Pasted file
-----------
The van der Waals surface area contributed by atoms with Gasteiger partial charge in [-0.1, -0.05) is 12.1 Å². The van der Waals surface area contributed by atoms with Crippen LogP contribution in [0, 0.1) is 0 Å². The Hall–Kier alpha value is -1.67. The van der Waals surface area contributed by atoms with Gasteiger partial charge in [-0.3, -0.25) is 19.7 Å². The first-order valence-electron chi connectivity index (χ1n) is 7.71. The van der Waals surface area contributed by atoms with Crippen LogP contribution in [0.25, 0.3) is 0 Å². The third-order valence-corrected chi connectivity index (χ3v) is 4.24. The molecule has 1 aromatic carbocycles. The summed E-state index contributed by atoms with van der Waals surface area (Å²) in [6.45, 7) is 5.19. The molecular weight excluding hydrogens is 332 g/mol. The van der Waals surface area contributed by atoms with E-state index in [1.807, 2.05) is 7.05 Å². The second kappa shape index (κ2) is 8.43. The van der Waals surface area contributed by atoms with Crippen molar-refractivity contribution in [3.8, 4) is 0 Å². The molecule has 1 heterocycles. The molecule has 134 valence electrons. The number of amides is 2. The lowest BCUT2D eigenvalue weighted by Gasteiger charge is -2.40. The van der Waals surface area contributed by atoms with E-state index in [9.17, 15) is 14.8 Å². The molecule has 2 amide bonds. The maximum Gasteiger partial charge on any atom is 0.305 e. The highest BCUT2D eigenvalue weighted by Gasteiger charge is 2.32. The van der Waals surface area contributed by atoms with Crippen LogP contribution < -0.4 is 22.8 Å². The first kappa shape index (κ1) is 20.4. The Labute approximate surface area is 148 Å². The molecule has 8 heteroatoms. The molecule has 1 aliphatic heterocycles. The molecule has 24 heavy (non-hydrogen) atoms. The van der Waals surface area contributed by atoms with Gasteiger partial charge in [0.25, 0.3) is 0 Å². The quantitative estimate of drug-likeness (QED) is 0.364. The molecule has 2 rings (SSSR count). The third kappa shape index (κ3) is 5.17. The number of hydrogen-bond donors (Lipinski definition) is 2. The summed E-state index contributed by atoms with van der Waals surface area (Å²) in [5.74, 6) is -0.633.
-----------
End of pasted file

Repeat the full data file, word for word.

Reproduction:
The van der Waals surface area contributed by atoms with Gasteiger partial charge in [-0.1, -0.05) is 12.1 Å². The van der Waals surface area contributed by atoms with Crippen LogP contribution in [0, 0.1) is 0 Å². The Hall–Kier alpha value is -1.67. The van der Waals surface area contributed by atoms with Gasteiger partial charge in [-0.3, -0.25) is 19.7 Å². The first-order valence-electron chi connectivity index (χ1n) is 7.71. The van der Waals surface area contributed by atoms with Crippen LogP contribution in [0.25, 0.3) is 0 Å². The third-order valence-corrected chi connectivity index (χ3v) is 4.24. The molecule has 1 aromatic carbocycles. The summed E-state index contributed by atoms with van der Waals surface area (Å²) in [6.45, 7) is 5.19. The molecular weight excluding hydrogens is 332 g/mol. The van der Waals surface area contributed by atoms with E-state index in [1.807, 2.05) is 7.05 Å². The second kappa shape index (κ2) is 8.43. The van der Waals surface area contributed by atoms with Crippen molar-refractivity contribution in [3.8, 4) is 0 Å². The molecule has 1 heterocycles. The molecule has 134 valence electrons. The number of amides is 2. The lowest BCUT2D eigenvalue weighted by Gasteiger charge is -2.40. The van der Waals surface area contributed by atoms with E-state index in [9.17, 15) is 14.8 Å². The molecule has 2 amide bonds. The maximum Gasteiger partial charge on any atom is 0.305 e. The highest BCUT2D eigenvalue weighted by Gasteiger charge is 2.32. The van der Waals surface area contributed by atoms with Crippen LogP contribution < -0.4 is 22.8 Å². The first kappa shape index (κ1) is 20.4. The Labute approximate surface area is 148 Å². The molecule has 8 heteroatoms. The molecule has 1 aliphatic heterocycles. The molecule has 24 heavy (non-hydrogen) atoms. The van der Waals surface area contributed by atoms with Gasteiger partial charge in [0.25, 0.3) is 0 Å². The quantitative estimate of drug-likeness (QED) is 0.364. The molecule has 2 rings (SSSR count). The third kappa shape index (κ3) is 5.17. The number of hydrogen-bond donors (Lipinski definition) is 2. The summed E-state index contributed by atoms with van der Waals surface area (Å²) in [5.74, 6) is -0.633.